A couple whose two children die of a rare life-limiting disease within 8 weeks of each other share how they think about the life they gave their children. Mom: I don't think you have to be 80 to live a good life, not at all. Dad: We were focused on how much amazing milestones and -- how much fun can these guys have, regardless of any timeline or number.

Processing grief happens in lots of different ways.

Grief counselor Nancy Frumer Styron discusses some of the different ways that people process grief-- privately and publicly. She shares some of the ways people memorialize their loved one. She describes the grief support group model as a way to find support.

Give yourself permission to go on with your life.

Grief counselor Nancy Frumer Styron describes how some people are unable to really function after the death of their child, including with their other children. It's important to understand that that kind of withholding limits one's ability to experience the full range of what's possible: other people still need you and your child wouldn't want this. She explains that some people worry that "carrying on" is a betrayal of the child who has died, but this is not helpful ... or true.

An on-going, never-ending state of being.

Grief counselor Nancy Frumer Styron discusses some of the different ways that people manage their grief following their child's death, and shares strategies that can be helpful to both the parents and the rest of the family. She notes the tricky question: how many children do you have in your family?

Time passing is really hard.

A bereaved mom talks honestly about how the passage of time is upsetting and scary. "It's hard to accept that I've been living a life for almost a year without him." She shares how scary it is to be moving further away from her child's life, how hard it is to let go, and how she worries about the impact this has on her identity as his mother.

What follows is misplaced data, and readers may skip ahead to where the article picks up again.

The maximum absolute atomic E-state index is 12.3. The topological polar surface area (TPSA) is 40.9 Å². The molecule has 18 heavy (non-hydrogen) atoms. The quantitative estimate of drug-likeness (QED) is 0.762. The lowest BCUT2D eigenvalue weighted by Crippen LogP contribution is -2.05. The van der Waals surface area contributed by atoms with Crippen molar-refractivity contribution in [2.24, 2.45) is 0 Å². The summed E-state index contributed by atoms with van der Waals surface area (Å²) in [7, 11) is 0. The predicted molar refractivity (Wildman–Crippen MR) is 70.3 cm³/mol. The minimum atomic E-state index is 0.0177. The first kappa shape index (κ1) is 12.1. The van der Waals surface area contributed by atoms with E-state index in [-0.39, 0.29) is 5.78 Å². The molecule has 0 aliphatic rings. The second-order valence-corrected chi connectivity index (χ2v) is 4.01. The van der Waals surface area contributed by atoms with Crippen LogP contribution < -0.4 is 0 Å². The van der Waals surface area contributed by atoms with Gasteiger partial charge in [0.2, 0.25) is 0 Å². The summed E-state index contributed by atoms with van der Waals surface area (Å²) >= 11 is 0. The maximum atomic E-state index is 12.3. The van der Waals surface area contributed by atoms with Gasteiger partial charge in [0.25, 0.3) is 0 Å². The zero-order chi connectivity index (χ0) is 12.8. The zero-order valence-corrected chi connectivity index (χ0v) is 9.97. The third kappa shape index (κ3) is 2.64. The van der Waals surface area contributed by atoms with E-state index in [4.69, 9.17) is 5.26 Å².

I still talk to my network all the time.

Bereaved mom talks about the importance of the network and support system she had during her son't life and how it continues to be important to her now, in the year following her son's death.

I love looking at his things.

The parents of a little boy who died from SMA Type 1 share how they think about his 'STUFF' -- what they've held on to, how often they can look at it, how they incorporate it into their home. "The clothes I haven't been able to unpack yet."

One chapter is finished and another is about to begin.

A recently bereaved mother and father talk about the bittersweet, novel experience of now being able to travel freely with their other children.

The biggest transition is people not coming into the house everyday.

A recently bereaved mom talks about the poignant adjustment to how different the house feels and sounds and how different the flow of her day feels.

My grief has changed over the years but it still gets me at random times.

Parents of a little boy who died 6 years ago from SMA describe how they live with and experience their grief. Whereas at first Mom couldn't look at any babies at all, now she is able to look at them again. "Now I think they're cute again. I can play with my nephew." "If I think too hard, I get upset. But if I just go with it ...." "We always talk about Michael."

For me, not holding on to the details is helpful.

The mother of a 9year old daughter who died from cancer talks about how she doesn't hold on to details and that helps. "The blur is what helps me get through."

The funeral began the healing.

The mom of a daughter who died at age 9 from cancer talks about how they wanted the funeral to be positive, not depressing, a celebration. She describes elements of the funeral service. "I let Lydia's voice ring out reading a book about how much she loved life." People put roses on the coffin and a party and the kids sang and danced to her favorite song. "It didn't seem like a dark place. It was a celebration. It was a good way to start off the grieving process."

It’s like planting seeds in the garden, her life keeps growing.